OCTOBER 1, 1995. Manchester United 1 Liverpool 1.
Michael Thomas picks up the ball inside his own half. He plays a weighted through ball on the outside of Gary Neville. Neville chases but Robbie Fowler comes on the inside and shrugs him off. Fowler looks up at the advancing Peter Schmeichel and lobs the ball over his head. In front of the Stretford End, to ruin Eric Cantona’s big comeback from an eight-month ban, and put Liverpool 2-1 up.
Replace Thomas with Alex Oxlade-Chamberlain. Neville with John Stones. Fowler with Roberto Firmino. Schmeichel with Ederson. The Stretford End with an away end full of Manchester City fans, Cantona’s big comeback with Man City’s 30-game unbeaten run, The Reds 2-1 up again.
Liverpool’s second goal in their 4-3 win over Man City, was an almost carbon copy of Fowler’s goal over 22 years ago and sparked a nine-minute spell in which The Reds ran riot.
Pep Guardiola’s side were akin to a boxer on the ropes, trying desperately to fend off a barrage of punches to stay in the fight, legs and head wobbling in unison — a look of complete desperation. Calls for calm and hand signals all over the gaff.
In those nine minutes, Liverpool’s front three wreaked havoc and completely swept Man City away. And Firmino’s goal was the spark that lit the fuse. The Brazilian’s 10th league goal of the season saw his total hit double figures in the Premier League for the third season in a row since he joined.
It was a statement in so many ways. This Liverpool team are a serious proposition, who can beat anybody on their day. Also, Firmino is a serious player who the club are right to be looking to tie down to a new long-term deal — if reports are to be believed — and recent departures won’t affect his mentality on the pitch.
Like seemingly so many of the game’s brightest talents, Firmino has a colourful backstory. As a young lad from the modest area of Maceio, Brazil, nobody wanted to take a chance on him making it.
The man attributed with spotting Firmino’s qualities was the club dentist at local side Clube de Regatas Brasil. At that stage, Marcellus Portella made the prediction that the youngster would play international football one day, though nobody believed like he did.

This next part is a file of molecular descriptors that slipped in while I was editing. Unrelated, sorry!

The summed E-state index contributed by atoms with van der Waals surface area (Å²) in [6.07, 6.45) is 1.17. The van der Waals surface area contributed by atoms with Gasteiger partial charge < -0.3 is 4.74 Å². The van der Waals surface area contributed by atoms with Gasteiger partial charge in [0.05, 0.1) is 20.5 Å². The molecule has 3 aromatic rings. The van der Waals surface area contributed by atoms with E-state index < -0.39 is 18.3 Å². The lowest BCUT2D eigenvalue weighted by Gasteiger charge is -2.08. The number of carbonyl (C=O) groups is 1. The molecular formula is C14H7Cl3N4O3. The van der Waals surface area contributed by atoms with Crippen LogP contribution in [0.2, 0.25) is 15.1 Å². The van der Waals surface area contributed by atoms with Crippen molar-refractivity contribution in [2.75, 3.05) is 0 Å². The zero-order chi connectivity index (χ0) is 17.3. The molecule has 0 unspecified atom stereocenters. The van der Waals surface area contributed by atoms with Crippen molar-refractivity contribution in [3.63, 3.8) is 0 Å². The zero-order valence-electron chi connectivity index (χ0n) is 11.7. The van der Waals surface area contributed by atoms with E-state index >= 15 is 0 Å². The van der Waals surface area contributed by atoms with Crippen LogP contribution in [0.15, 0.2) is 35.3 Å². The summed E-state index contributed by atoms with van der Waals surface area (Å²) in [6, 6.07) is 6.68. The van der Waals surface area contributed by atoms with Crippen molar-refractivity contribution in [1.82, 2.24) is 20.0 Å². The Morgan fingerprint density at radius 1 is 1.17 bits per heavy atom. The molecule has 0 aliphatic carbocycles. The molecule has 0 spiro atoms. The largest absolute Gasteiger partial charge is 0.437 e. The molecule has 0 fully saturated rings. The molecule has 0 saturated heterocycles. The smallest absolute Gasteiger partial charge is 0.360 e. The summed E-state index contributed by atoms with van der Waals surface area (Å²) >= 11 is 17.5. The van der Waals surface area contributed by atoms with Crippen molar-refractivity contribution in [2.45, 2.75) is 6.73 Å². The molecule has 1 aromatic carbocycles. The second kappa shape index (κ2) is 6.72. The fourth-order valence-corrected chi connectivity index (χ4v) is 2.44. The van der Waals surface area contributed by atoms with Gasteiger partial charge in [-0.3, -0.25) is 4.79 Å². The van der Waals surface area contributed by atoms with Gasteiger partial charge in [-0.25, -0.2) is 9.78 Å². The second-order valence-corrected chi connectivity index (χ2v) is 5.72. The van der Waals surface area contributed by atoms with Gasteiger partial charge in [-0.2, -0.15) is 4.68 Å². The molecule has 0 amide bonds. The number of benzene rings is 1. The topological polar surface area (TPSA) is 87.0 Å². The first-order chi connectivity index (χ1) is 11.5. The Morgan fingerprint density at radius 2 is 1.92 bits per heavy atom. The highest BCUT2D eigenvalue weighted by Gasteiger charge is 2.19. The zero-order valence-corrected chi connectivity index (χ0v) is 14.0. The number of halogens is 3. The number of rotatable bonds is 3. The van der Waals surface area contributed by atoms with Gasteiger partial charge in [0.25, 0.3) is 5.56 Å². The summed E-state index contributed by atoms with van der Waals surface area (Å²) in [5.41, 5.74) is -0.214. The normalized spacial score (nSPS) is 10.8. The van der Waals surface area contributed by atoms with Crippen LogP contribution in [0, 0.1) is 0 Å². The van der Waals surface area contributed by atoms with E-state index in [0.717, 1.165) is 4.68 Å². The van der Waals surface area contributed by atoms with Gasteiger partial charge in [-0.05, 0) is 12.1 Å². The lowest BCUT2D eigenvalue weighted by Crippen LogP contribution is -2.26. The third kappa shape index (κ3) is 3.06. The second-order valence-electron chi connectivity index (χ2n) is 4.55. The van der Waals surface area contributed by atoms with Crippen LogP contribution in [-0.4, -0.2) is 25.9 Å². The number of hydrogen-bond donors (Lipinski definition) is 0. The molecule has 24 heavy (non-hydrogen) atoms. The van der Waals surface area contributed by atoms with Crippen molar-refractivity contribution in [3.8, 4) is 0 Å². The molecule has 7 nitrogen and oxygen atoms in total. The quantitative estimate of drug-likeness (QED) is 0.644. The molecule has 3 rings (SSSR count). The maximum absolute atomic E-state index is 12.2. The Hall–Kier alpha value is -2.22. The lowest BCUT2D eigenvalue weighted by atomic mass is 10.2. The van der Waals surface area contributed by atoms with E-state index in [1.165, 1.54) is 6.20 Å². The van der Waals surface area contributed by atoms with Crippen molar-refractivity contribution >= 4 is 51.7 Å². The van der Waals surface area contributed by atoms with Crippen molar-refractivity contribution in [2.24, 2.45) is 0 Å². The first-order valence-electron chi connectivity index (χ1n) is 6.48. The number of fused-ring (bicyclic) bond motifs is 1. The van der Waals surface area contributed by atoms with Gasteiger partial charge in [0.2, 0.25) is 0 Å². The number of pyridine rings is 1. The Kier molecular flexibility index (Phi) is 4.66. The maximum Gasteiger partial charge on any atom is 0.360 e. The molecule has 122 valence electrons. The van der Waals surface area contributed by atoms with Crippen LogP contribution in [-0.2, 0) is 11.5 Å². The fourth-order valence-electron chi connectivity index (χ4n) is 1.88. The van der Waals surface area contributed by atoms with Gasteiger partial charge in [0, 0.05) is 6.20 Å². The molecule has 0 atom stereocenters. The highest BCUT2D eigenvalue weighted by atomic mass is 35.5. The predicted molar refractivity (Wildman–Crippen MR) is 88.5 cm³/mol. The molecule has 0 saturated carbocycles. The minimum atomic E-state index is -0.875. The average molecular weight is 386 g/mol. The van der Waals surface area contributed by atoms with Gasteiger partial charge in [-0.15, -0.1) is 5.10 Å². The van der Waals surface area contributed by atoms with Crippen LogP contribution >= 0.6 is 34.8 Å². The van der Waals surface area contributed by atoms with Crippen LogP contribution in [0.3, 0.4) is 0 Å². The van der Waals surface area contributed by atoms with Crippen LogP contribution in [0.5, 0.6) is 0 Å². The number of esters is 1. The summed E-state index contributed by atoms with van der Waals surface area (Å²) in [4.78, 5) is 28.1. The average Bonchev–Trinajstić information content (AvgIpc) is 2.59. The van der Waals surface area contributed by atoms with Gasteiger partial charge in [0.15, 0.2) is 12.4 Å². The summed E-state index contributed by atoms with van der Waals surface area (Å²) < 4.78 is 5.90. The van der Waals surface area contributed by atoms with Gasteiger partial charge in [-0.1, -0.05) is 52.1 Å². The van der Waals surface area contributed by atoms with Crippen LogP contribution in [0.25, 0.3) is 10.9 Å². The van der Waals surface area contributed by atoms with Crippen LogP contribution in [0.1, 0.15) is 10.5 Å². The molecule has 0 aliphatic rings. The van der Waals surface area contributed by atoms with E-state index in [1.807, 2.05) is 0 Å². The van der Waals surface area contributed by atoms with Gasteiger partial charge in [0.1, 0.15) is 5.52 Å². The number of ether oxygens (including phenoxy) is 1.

Firmino then attended a trial game with Figueirense, in which he scored two overhead kicks within half an hour, and the rest was pretty much history. Portella’s predictions came true, his charge now has 17 caps for Brazil, and has scored five goals at international level.
Having helped Figueirense get back to the top tier of Brazilian football, Firmino moved to Hoffenheim. In 153 appearances, he grabbed 49 goals and 36 assists, his best season — 2013-14 — reaping a return of 16 goals and 12 assists.
That form earned him the Bundesliga’s Breakthrough Player award and Jürgen Klopp has since put on record his surprise at Liverpool’s ability to sign a player he believed to be “one of the best in the Bundesliga”.
But sign him they did. Firmino joined The Reds for a fee of around £29million and after a relatively slow start under Brendan Rodgers — which saw him playing almost anywhere and everywhere, including as a right wing back away at Man United — the Brazilian started to excel under Klopp.
Firmino has improved every season as a Liverpool player, striking up great partnerships with Philippe Coutinho, Sadio Mane and Mohamed Salah in each respective year. Despite that though, there had been a belief among supporters that The Reds would benefit from a more natural goalscoring option in the number nine role that the 26-year-old has nailed down under Klopp.
“Bobby Firmino… it’s the sending people for the Echo, the flinging his shirt around, the white teeth, the karate kicks” 🔥
— The Anfield Wrap (@TheAnfieldWrap) 17 January 2018
Those concerns have all but vanished now. Firmino has 17 goals in all competitions, just five behind his 2013-14 total for Hoffenheim with just under half of the season remaining. His creative qualities have also seen him pick up nine assists in 2017-18, taking his total to 31 in a red shirt — five behind his total throughout his time at Hoffenheim.
One of the main arguments in favour that seemed to come up when questions were asked about Firmino’s role as a number nine was that he leads the press. That never-ending workrate and ability to lead the press possibly spans from his days as a defensive midfielder. One of his former coaches told how he “wins the ball just as well as he uses it”. That is indisputable, but it does slightly neglect how much he brings to the side in a technical sense — both on and off the ball.
Liverpool have been blessed with a few — Fernando Torres and Luis Suarez spring to mind in recent years — but it’s usually rare to find a player who can complement sublime technique with a tireless work ethic. Firmino’s sense of positioning on the field, perhaps best displayed by his goal away at Swansea City last season, is second to none in Klopp’s squad. He does so much more than work hard, and it’s good to see his technical qualities being more widely recognised now.
Firmino’s performance in the win over Man City put to bed any fears that the Brazilian’s head would drop in the absence of his compatriot and friend Coutinho.
Comparisons with Fowler, in any sense, are not something to be sniffed at. Fowler was an incredible player and one of Liverpool’s own. There’s a reason supporters refer to him as “God”.
Firmino may not be at that level yet but he’s making all the right strides to becoming a huge player for The Reds — and his cult status continues to grow.
Bobby’s not a typical number nine, because he offers so much more. Keep your Harry Kanes and Sergio Agueros.
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